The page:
More than a year ago, McDonald’s introduced an oatmeal that the New York Times’s Mark Bittman roundly criticized. “From a marketing perspective, they can do almost nothing wrong,” he wrote in his column; “from a nutritional perspective, they can do almost nothing right.” The same can be said for this year’s new breakfast offering, the Blueberry Banana Nut Oatmeal. The problem is that the company is expert at convincing consumers that whatever they market as wholesome is actually wholesome.
McDonald’s aims “to show families how the new oatmeal fits into a ‘wholesome start’ breakfast,” cites the press release announcing the launch of the product. “Blueberry Banana Nut Oatmeal features fresh, juicy blueberries and crunchy walnuts along with a tasty hint of real banana. Made to order, McDonald’s new Blueberry Banana Nut Oatmeal provides two servings of whole grain and about a quarter cup of blueberries for 290 calories” and “is the perfect choice for your morning.”
It would seem that the new breakfast offering is the very model of wholesome simplicity: blueberries and walnuts sprinkled atop banana-infused oatmeal. Nothing more, nothing less.
The TV commercial for the new product features two women having breakfast at a McDonald’s. The older woman asks the younger:
“What are you eating there?”
“Oh, it’s their new oatmeal.”
“Well, what’s all that la-di-da?”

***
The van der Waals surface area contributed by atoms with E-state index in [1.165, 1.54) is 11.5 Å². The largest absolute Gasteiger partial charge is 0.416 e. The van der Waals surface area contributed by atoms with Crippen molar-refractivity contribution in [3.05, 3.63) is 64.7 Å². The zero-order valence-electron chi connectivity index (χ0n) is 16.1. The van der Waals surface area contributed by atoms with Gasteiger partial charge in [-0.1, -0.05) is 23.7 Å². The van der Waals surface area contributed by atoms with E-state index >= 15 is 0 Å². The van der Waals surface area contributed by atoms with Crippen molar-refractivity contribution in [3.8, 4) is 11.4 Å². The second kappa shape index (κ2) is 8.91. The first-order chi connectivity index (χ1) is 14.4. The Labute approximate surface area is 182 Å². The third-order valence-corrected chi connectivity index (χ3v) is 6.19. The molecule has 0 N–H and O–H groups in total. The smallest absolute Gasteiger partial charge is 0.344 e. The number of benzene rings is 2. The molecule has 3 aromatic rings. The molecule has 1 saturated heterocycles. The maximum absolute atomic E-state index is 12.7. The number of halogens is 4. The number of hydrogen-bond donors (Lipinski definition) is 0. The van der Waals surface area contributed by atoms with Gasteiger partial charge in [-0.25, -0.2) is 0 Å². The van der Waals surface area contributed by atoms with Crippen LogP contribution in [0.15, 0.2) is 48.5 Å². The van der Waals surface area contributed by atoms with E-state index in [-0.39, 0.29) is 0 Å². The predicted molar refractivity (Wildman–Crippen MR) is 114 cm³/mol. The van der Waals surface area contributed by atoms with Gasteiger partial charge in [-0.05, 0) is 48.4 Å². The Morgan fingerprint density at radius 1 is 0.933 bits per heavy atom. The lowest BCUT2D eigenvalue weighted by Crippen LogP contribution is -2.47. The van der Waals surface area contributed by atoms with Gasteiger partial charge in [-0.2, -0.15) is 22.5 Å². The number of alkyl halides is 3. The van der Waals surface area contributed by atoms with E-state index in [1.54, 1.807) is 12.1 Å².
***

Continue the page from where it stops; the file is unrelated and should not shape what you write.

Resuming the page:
“Fresh blueberries, walnuts…”
“In oatmeal? In my day oatmeal had two ingredients: oat and meal, and not all that fancy-pants what-not.”
Here again the suggestion is that the only ingredients in the product are “oat and meal,” along with “fancy-pants” fresh blueberries, walnuts, and a bit of banana.
But what’s really in the Blueberry Banana Nut Oatmeal?
A lot of sugar, for one thing. 21 grams of it. In fact, four out of the five allegedly “wholesome” breakfast offerings at McDonald’s have a lot of sugar. The list of ingredients for the oatmeal begins as follows: “whole grain rolled oats, brown sugar, dried crushed banana, food starch-modified, natural flavor (wheat and botanical source), salt, spices.”
Sugar as the second ingredient to start your day? A handful of blueberries and some walnut bits can’t compensate for the load of sugar in the Blueberry Banana Nut Oatmeal. Many of us now know just how toxic sugar can be, given the obesity epidemic and new research from the likes of Robert Lustig and his team at the University of California, San Francisco. But the sugar habit is a very hard one to break, and this is something McDonald’s and other food companies are quick to exploit.
Photo Credit: isthisREALLYmylife?
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